# Running laser on my printer

I am trying to control a laser with the fan (D9) and ran into problems. So I tried P44, no good then P6 also not good.\ What my problem is I am trying to "burn" a group of vertical lines spaced about 0.75" apart, and randomly the drive to the laser power supply is either "skipping" (missing the control pulse) or stretching the pulse. This results in missed burns and/or "streaks" where the laser does not turn off. I am using Marlin 1.1.4 on a RAMPS 1.4 board (clone) on an Arduino close also. When I am not printing, the pulses are perfect and I can control the pulse width with M42 P6(or 44) S0 (to 255) and it follows just fine. It is ONLY while I am printing and the steppers are moving that things go south. This also occurs on D9 (fan) and that is why I am trying these other outputs. These other outputs use different timers in the 2560 as well. I have tried all sorts and combinations of firmware settings, different USB cable and different USB ports on my computer, with no change. What might I be missing?

• This is not an answer but a related question. I'm assuming (hoping) that you are using Marlin to read the g-code. What are you using to generate the g-code and how are you "telling" it that the fan control is really the laser control, or are you manually editing the g-code? Walt – Walt Scrivens Aug 22 '17 at 23:02
• @WaltScrivens - SE is not really a forum of threaded messages, but a Q&A site. Would you like to post your own question, using the Ask Question link at the top of the page? You can link back to this question for reference, using the URL. I am afraid that unless you do so, you won't get an answer, as answering in comments isn't allowed. :-) – Greenonline Nov 10 '18 at 15:49

Thank you all for your suggestions and help.

It appears that I was just running the printer too fast and slowing it down to about 10% of my original speed "fixed" my problem. I don't know where i got the rediculous speed from, but 1200 mm/min is WAY too fast. More like 150 to maybe 200 mm/min is what it should have been.

Oh well.. comes under the heading "pay attention" I guess!

Have you checked the supply voltage? With everything turned on (steppers stepping, laser on, etc) you may be pulling too much current and the supply voltage is drooping.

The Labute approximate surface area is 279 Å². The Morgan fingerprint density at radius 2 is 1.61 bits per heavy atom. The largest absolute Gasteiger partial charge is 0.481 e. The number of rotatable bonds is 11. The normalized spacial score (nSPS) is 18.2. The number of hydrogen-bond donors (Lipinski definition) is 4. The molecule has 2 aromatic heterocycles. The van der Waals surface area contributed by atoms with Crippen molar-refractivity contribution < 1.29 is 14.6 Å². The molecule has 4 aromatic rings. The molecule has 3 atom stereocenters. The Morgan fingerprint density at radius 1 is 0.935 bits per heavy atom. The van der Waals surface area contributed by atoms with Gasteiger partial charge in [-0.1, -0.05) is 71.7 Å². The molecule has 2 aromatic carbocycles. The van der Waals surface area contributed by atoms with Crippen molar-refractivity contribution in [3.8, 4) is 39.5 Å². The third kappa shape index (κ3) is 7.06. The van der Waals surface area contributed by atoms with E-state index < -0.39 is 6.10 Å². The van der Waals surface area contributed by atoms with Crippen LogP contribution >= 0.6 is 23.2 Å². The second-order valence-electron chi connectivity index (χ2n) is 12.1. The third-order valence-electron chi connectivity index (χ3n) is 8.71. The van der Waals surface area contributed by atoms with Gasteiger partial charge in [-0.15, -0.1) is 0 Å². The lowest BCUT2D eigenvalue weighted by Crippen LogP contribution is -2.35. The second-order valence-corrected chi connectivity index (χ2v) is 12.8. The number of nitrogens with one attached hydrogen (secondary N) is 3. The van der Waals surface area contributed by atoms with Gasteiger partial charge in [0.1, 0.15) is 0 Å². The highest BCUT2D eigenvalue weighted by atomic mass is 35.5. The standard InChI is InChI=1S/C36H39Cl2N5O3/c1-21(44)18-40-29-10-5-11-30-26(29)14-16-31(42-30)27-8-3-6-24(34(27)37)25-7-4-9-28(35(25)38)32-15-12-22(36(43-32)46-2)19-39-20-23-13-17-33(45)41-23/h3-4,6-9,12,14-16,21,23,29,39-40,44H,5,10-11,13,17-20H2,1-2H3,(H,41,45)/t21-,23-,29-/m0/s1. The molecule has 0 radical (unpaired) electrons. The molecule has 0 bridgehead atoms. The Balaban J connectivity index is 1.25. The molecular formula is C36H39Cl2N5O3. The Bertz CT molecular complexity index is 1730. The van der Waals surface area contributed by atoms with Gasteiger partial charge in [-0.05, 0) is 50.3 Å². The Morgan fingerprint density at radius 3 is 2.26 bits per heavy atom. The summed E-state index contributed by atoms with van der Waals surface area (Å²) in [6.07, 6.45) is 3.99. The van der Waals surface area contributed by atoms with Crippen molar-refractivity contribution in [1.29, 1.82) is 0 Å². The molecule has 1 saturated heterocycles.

Use DVM to measure the DC voltage. Also you will need to check for supply ripple. For that, either an oscilloscope or use DVM set for AC voltage.

• Thank you Mark for responding! Yes, I did watch the power supply with a scope while a burn job was running, and it is rock solid. The supply is a 12V 20A switcher, short #14 cable (Malibu low voltage wire), a 6 pin/10A Cinch-Jones connector between the supply and the printer, #16 low current wiring and #14 heated bed wire (not used for laser printing though). – Pomonaill220 Jul 14 '17 at 18:17
• To eliminate any possible unknowns, I unplugged all the steppers and disconnected the laser diode. I was able to "fake" the endstops as well and while scoping the PWM drive to the laser supply, this problem still existed with no apparent change. I even reduced the feedrate (which slowed down the print speed), and some of the problem improved, but was still there at 50%. I have ordered a REAL Arduino mega 2560 and will try that... – Pomonaill220 Jul 14 '17 at 18:23
• Another clue that might be related is I could never get the SD card working. Checked all connections, short cable between the display board (with SD card) and the RAMPS board, read many forums and really went through the firmware, and still couldn't read the card. My processor board is an Iduino mega made by Geeetech, so I know it is a clone and I was always suspicious of it. The soldering isn't very good and I had to do some touch up when I got it. – Pomonaill220 Jul 14 '17 at 18:27
• I know others aren't having this problem, and I haven't gotten many responses probably due to my unique problem that others don't have. I might try and scope the processor's power supply after the onboard regulator and see if it is clean. Thank you again for your help and suggestion. – Pomonaill220 Jul 14 '17 at 18:29
• What does the signal on the laser look like? Also, can you put your Marlin files somewhere I/we can see them? – markshancock Jul 14 '17 at 22:36

You should insert M400 commands before each and every M42 command. The reason is that M42 skip the normal command queue. Each M42 command is processed as soon as it is read, and may be executed well before the G-code (moves) preceding it have actually been executed. Inserting M400 before M42 will ensure that the printer finishes all moves before M42 changes the pin state.